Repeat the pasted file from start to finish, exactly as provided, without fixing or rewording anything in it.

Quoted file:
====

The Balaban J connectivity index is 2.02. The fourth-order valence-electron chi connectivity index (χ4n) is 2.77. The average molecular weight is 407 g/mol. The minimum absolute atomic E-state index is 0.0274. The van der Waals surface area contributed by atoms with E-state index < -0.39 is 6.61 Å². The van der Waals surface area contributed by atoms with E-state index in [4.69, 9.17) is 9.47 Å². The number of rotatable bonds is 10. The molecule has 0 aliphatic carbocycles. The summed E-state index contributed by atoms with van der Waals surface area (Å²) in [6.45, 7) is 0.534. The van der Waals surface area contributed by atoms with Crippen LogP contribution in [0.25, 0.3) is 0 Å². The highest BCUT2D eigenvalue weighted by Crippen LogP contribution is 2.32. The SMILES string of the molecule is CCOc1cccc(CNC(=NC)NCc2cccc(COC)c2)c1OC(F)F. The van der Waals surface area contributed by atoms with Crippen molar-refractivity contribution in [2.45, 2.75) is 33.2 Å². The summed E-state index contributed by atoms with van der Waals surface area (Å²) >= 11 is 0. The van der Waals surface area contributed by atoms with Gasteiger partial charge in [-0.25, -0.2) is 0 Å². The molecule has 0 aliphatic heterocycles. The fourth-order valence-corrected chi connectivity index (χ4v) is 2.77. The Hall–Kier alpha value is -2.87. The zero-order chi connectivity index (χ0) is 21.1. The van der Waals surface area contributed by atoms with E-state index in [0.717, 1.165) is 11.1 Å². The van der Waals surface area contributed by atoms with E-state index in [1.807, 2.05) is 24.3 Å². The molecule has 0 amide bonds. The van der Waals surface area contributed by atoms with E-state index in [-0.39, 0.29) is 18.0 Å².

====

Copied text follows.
The Balaban J connectivity index is 2.02. The fourth-order valence-electron chi connectivity index (χ4n) is 2.77. The average molecular weight is 407 g/mol. The minimum absolute atomic E-state index is 0.0274. The van der Waals surface area contributed by atoms with E-state index < -0.39 is 6.61 Å². The van der Waals surface area contributed by atoms with E-state index in [4.69, 9.17) is 9.47 Å². The number of rotatable bonds is 10. The molecule has 0 aliphatic carbocycles. The summed E-state index contributed by atoms with van der Waals surface area (Å²) in [6.45, 7) is 0.534. The van der Waals surface area contributed by atoms with Crippen LogP contribution in [0.25, 0.3) is 0 Å². The highest BCUT2D eigenvalue weighted by Crippen LogP contribution is 2.32. The SMILES string of the molecule is CCOc1cccc(CNC(=NC)NCc2cccc(COC)c2)c1OC(F)F. The van der Waals surface area contributed by atoms with Crippen molar-refractivity contribution in [2.45, 2.75) is 33.2 Å². The summed E-state index contributed by atoms with van der Waals surface area (Å²) >= 11 is 0. The van der Waals surface area contributed by atoms with Gasteiger partial charge in [-0.25, -0.2) is 0 Å². The molecule has 0 aliphatic heterocycles. The fourth-order valence-corrected chi connectivity index (χ4v) is 2.77. The Hall–Kier alpha value is -2.87. The zero-order chi connectivity index (χ0) is 21.1. The van der Waals surface area contributed by atoms with E-state index in [0.717, 1.165) is 11.1 Å². The van der Waals surface area contributed by atoms with E-state index in [1.807, 2.05) is 24.3 Å². The molecule has 0 amide bonds. The van der Waals surface area contributed by atoms with E-state index in [-0.39, 0.29) is 18.0 Å².